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A Falkland Islands Coda

Spurred on by James Kirchick’s superb piece on why the Falkland Islands matter, and by my on-going visit to the UN, it’s worth pointing out how the Falklands illustrate one more thing: how the autocracies, in hanging together at the UN, all too often organize around their shared hatred of Israel.

The Argentine line, set out by Alicia Castro, Argentina’s ambassador to Britain, is that the referendum was “neither organized nor approved by the United Nations. . . . Argentina is not trying to change their identity or their life style, but the territory they live on is not theirs. . . . [The] Islanders are not part of the sovereignty dispute since the sovereignty claims are over the territory and not them.” Under this doctrine, most African and Asian nations are not legitimately independent either, since the UN did not organize their referenda. The theory that people can be separated from the land they live on would give Britain a claim to the land of Kenya, or Germany a claim to Namibia. It’s an approach that, as Argentina knows all too well, the UN would certainly never apply to the West Bank.

What Argentina wants–relying on two UN General Assembly Resolutions–is to throw the Falklands question into the largely moribund UN Special Committee on Decolonization. Amusingly, UN Resolution 1514 of 1960, which Argentina claims supports its case, clearly rejects Argentina’s thesis that peoples and territory can be separated by noting that that “all peoples have the right to self-determination and in virtue of that right can freely determine their political condition.” General Assembly resolutions are in any case only an expression of international opinion, and are binding on no one. Argentina’s enthusiasm for the Special Committee is not a case of a misapplied principle: it’s all about the membership of the committee and Argentina’s search for a biased referee.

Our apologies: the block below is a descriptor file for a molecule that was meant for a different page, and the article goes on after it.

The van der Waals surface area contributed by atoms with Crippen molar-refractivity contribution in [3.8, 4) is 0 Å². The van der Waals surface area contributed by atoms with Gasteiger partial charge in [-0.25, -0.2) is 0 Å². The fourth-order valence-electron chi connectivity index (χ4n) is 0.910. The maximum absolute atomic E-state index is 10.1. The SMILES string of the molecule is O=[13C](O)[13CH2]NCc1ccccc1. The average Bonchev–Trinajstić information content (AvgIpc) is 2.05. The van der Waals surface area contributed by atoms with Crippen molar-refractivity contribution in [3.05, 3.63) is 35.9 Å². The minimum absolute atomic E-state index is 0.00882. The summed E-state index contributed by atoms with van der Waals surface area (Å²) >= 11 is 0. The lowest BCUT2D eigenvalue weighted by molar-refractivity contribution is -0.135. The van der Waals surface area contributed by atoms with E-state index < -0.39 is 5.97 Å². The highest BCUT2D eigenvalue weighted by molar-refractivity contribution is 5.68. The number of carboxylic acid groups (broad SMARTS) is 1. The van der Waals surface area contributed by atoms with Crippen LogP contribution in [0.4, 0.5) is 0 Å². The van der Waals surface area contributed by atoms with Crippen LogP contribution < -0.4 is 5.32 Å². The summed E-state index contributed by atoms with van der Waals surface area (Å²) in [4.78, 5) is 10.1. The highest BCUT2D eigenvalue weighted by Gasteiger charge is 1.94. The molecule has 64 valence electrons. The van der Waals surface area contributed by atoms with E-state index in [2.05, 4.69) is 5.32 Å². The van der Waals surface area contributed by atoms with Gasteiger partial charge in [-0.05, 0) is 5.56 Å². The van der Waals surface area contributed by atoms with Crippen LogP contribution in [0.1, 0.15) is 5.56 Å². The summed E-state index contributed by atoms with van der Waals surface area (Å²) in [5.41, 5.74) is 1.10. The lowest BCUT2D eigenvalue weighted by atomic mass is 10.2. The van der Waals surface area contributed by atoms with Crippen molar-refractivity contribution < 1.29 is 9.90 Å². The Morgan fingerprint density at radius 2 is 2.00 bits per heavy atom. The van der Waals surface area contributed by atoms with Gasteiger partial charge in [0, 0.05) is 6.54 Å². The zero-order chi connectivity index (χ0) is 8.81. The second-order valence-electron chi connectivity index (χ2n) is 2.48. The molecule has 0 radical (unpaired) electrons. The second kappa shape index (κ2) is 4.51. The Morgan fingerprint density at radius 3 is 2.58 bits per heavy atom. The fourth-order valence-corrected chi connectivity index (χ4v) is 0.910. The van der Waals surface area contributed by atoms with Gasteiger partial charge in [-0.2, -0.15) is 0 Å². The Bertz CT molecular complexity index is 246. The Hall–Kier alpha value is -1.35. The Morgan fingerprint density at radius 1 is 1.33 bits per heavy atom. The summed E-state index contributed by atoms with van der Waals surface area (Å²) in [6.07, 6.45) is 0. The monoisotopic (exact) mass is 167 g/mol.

As Colum Lynch noted in February, thanks to regional blocs that routinely put up wildly inappropriate candidates for UN positions, the UN has a job for everyone. That includes Syrian envoy Bashar Jaafari, who was re-elected rapporteur of the committee, and who joins Ecuador (an Argentine ally), Cuba (ditto), and Sierra Leone on the committee’s leadership. There are no Western nations on the committee, and the U.S. refuses to participate in it because of its irremediable bias. So how did Ambassador Castro make her appeal for UN intervention?

By asserting that “Self-determination is a fundamental principle contemplated by the international law that’s not granted to any settlers of a certain territory, but only to the original natives that were or currently are being subjugated to a certain colonial power….” You get only one guess as to which nation the UN code word “certain colonial power” refers: Israel, of course. So in this ludicrous analogy, Argentina is to the Palestinians as the Islanders are to Israel. What’s the point of saying something this silly?

Well, as Jonathan noted in January, Argentina is falling–whether for reasons of political sympathy, shared nuclear ambitions, or a mutual desire to escape their economic difficulties–ever more into Iran’s orbit. And one way you can signal that, and even advance it, is to complain about Israel. The appearance of terms like “a certain colonial power,” in other words, is a reliable indicator not just that the UN is up to its old game of slandering the Middle East’s only democracy, but that the autocratic powers are gathering and signaling to each other for nefarious purposes of their own.



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